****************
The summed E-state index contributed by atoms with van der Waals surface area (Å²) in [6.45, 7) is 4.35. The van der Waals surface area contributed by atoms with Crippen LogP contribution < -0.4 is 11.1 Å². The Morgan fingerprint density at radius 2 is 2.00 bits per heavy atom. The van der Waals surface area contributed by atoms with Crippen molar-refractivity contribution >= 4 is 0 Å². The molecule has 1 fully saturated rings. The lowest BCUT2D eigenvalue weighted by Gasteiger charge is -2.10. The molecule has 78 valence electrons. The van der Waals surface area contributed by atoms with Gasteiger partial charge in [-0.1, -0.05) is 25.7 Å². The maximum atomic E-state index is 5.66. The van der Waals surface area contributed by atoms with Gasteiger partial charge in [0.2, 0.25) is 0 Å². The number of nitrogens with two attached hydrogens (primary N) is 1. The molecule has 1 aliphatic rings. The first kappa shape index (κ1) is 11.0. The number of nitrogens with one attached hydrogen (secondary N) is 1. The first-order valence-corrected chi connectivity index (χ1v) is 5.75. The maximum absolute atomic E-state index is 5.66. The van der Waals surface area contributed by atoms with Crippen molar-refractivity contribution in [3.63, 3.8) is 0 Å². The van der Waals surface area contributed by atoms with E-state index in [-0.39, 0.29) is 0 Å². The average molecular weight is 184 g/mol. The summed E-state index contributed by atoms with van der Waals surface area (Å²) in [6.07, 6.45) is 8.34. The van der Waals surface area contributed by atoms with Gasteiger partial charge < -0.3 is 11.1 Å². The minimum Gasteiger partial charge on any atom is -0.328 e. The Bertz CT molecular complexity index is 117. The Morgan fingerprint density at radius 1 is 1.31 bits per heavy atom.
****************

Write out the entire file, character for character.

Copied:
The summed E-state index contributed by atoms with van der Waals surface area (Å²) in [6.45, 7) is 4.35. The van der Waals surface area contributed by atoms with Crippen LogP contribution < -0.4 is 11.1 Å². The Morgan fingerprint density at radius 2 is 2.00 bits per heavy atom. The van der Waals surface area contributed by atoms with Crippen molar-refractivity contribution >= 4 is 0 Å². The molecule has 1 fully saturated rings. The lowest BCUT2D eigenvalue weighted by Gasteiger charge is -2.10. The molecule has 78 valence electrons. The van der Waals surface area contributed by atoms with Gasteiger partial charge in [-0.1, -0.05) is 25.7 Å². The maximum atomic E-state index is 5.66. The van der Waals surface area contributed by atoms with Gasteiger partial charge in [0.2, 0.25) is 0 Å². The number of nitrogens with two attached hydrogens (primary N) is 1. The molecule has 1 aliphatic rings. The first kappa shape index (κ1) is 11.0. The number of nitrogens with one attached hydrogen (secondary N) is 1. The first-order valence-corrected chi connectivity index (χ1v) is 5.75. The maximum absolute atomic E-state index is 5.66. The van der Waals surface area contributed by atoms with Crippen molar-refractivity contribution in [3.63, 3.8) is 0 Å². The van der Waals surface area contributed by atoms with E-state index in [-0.39, 0.29) is 0 Å². The average molecular weight is 184 g/mol. The summed E-state index contributed by atoms with van der Waals surface area (Å²) in [6.07, 6.45) is 8.34. The van der Waals surface area contributed by atoms with Gasteiger partial charge < -0.3 is 11.1 Å². The minimum Gasteiger partial charge on any atom is -0.328 e. The Bertz CT molecular complexity index is 117. The Morgan fingerprint density at radius 1 is 1.31 bits per heavy atom.